- Madness Is Remembering
First, he reminded you of Eros in the cave. In Paris, you saw Canova’s sculpture Psyche Revived by Cupid’s Kiss shortly before you met him, and when you invited him into your bed, you saw his naked form and remembered the statue, and named him Love: delicate, yet masculine, waif-like but sure as the white stone that made his body. Not your usual type but that made him enchanting, refreshing: this one is different, this one is Love. Love reads Beckett and can speak eloquently on Milton’s Satan. Love kisses you with soft, bowed lips, full of vodka, beneath red velvet. Love leaves you with a taste that is sometimes sour. Love collages his speech from Greek myths and constellations, and reminds you that poetry is meant to be spoken off-the-cuff in cold, dirty streets. Love reminds you just how much you don’t know and makes you wish to be better. Love reminds you that you’re damaged and your memory is not to be trusted.
When, a few short years later, you are married, and you say you’d like to go for a walk, Love maintains that he did not dissolve into rage, as you remember. “And no, you can’t walk by yourself, and why are you always wanting something? Why can’t you just be happy?” Love did not scream at you for hours, as you thought, as you crouched in the bathtub, shook, and wept. You’re just terribly sensitive from being raped as a child over and over for years and years, and from the boyfriends who beat and broke you near to death, and now you’re crazy, and who can blame you? Love only raised his voice a little. Love puts up with you because he adores you. Love will heal you. This is why Love makes you give the details of your years in Hell. Memories are a vražba, you tell him, in the Romani language you are reclaiming. If I speak them aloud then they are conjured into something real, and I can’t live in that world. Love shouts that you’ll never heal if you don’t talk, that you’ll malinger in silence and your abusers will win. You say, There are certain things my family doesn’t talk about—the shame is too heavy to peel from the tongue. He presses, break open, [End Page 33] spill the memories haunting your body, rip open for Love, but the pressure makes you seizure and collapse.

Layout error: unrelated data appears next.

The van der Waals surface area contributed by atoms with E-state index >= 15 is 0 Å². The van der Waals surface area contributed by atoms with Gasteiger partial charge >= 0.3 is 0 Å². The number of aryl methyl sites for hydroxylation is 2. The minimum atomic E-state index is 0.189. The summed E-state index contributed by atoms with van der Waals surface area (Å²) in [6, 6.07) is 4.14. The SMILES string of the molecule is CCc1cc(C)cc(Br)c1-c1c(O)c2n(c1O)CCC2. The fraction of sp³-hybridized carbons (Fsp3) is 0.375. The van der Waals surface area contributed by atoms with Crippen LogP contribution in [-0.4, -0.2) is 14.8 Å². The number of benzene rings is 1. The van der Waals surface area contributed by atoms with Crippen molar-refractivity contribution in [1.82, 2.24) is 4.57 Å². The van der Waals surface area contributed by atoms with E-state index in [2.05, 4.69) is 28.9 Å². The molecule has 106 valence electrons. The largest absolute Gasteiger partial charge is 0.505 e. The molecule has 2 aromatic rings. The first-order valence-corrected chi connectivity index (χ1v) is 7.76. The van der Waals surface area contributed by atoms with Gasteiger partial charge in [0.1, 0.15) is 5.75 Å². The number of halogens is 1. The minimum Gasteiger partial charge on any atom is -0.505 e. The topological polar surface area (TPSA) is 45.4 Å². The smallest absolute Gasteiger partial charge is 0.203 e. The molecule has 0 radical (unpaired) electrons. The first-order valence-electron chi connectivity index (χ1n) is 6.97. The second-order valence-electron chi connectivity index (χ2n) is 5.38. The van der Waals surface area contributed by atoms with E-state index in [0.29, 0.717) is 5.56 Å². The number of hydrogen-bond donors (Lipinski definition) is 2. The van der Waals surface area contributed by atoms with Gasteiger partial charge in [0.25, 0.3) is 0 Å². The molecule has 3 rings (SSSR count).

From the floor, you see yourself as a wooden sarcophagus floating down the river like the Lady of Shalott, your tongue as stiff as the coin that ought to lie beneath it. You come back around after some time and shame on you—you scared Love half to death. Later, when you ask him not to push you so hard, when you remind him that your body is a complex system of defenses, Love says, “You are a minefield—too much to handle.” You think, Love has fashioned me so. Love pushes. And when you can’t speak, Love tells you, “Write,” so you scrawl in your notebook and pass it to him like a study hall note, My cousins fisted me in the backseat of the car and I was wailing and my father was driving and my Aunt was in the passenger seat and they did nothing. I was so hysterical that he crashed the car but I was grateful because they stopped. No one spoke of it. I was 10 years old.
In a way, it does feel validating that now someone knows, but then Love stomps around the apartment hollering obscenities, firing curses so loud it’s like he’s trying to make your father hear him from seven hundred miles away. You shake—shouting gives you flashbacks to the men who broke you. Love knows this. “They fucking fisted you not three feet from your father and he did nothing!” And hearing Love scream these facts at you, eyes bulging as they do, makes you sob even though you pride yourself on stoicism...